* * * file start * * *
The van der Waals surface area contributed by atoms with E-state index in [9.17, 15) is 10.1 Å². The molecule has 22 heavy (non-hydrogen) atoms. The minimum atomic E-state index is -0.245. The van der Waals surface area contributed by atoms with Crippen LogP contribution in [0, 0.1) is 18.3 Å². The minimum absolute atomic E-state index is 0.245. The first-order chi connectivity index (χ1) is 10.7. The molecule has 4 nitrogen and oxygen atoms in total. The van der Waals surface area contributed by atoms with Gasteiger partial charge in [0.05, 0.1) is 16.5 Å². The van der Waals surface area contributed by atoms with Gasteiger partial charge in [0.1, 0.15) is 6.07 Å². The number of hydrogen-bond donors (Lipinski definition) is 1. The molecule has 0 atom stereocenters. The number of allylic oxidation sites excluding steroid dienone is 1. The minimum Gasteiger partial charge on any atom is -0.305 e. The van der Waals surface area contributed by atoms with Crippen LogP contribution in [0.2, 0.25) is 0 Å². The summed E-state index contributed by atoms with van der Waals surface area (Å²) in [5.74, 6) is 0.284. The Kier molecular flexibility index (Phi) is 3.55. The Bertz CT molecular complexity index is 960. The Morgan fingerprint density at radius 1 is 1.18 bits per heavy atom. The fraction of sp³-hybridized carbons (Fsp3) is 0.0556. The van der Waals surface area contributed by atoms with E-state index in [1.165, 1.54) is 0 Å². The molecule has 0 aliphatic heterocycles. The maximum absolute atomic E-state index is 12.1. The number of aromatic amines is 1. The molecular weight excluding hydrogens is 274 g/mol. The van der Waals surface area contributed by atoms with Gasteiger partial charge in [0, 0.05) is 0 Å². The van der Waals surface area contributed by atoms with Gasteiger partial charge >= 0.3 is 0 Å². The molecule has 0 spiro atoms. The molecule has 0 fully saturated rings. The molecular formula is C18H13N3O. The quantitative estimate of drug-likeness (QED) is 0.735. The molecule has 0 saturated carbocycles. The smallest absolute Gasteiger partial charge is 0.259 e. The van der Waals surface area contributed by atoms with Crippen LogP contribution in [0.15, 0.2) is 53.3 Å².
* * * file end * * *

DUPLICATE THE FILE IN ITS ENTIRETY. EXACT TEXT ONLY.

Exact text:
The van der Waals surface area contributed by atoms with E-state index in [9.17, 15) is 10.1 Å². The molecule has 22 heavy (non-hydrogen) atoms. The minimum atomic E-state index is -0.245. The van der Waals surface area contributed by atoms with Crippen LogP contribution in [0, 0.1) is 18.3 Å². The minimum absolute atomic E-state index is 0.245. The first-order chi connectivity index (χ1) is 10.7. The molecule has 4 nitrogen and oxygen atoms in total. The van der Waals surface area contributed by atoms with Gasteiger partial charge in [0.05, 0.1) is 16.5 Å². The van der Waals surface area contributed by atoms with Gasteiger partial charge in [0.1, 0.15) is 6.07 Å². The number of hydrogen-bond donors (Lipinski definition) is 1. The molecule has 0 atom stereocenters. The number of allylic oxidation sites excluding steroid dienone is 1. The minimum Gasteiger partial charge on any atom is -0.305 e. The van der Waals surface area contributed by atoms with Crippen LogP contribution in [0.2, 0.25) is 0 Å². The summed E-state index contributed by atoms with van der Waals surface area (Å²) in [5.74, 6) is 0.284. The Kier molecular flexibility index (Phi) is 3.55. The Bertz CT molecular complexity index is 960. The Morgan fingerprint density at radius 1 is 1.18 bits per heavy atom. The fraction of sp³-hybridized carbons (Fsp3) is 0.0556. The van der Waals surface area contributed by atoms with E-state index in [1.165, 1.54) is 0 Å². The molecule has 0 aliphatic heterocycles. The maximum absolute atomic E-state index is 12.1. The number of aromatic amines is 1. The molecular weight excluding hydrogens is 274 g/mol. The van der Waals surface area contributed by atoms with Gasteiger partial charge in [0, 0.05) is 0 Å². The van der Waals surface area contributed by atoms with Gasteiger partial charge >= 0.3 is 0 Å². The molecule has 0 spiro atoms. The molecule has 0 fully saturated rings. The molecular formula is C18H13N3O. The quantitative estimate of drug-likeness (QED) is 0.735. The molecule has 0 saturated carbocycles. The smallest absolute Gasteiger partial charge is 0.259 e. The van der Waals surface area contributed by atoms with Crippen LogP contribution in [0.15, 0.2) is 53.3 Å².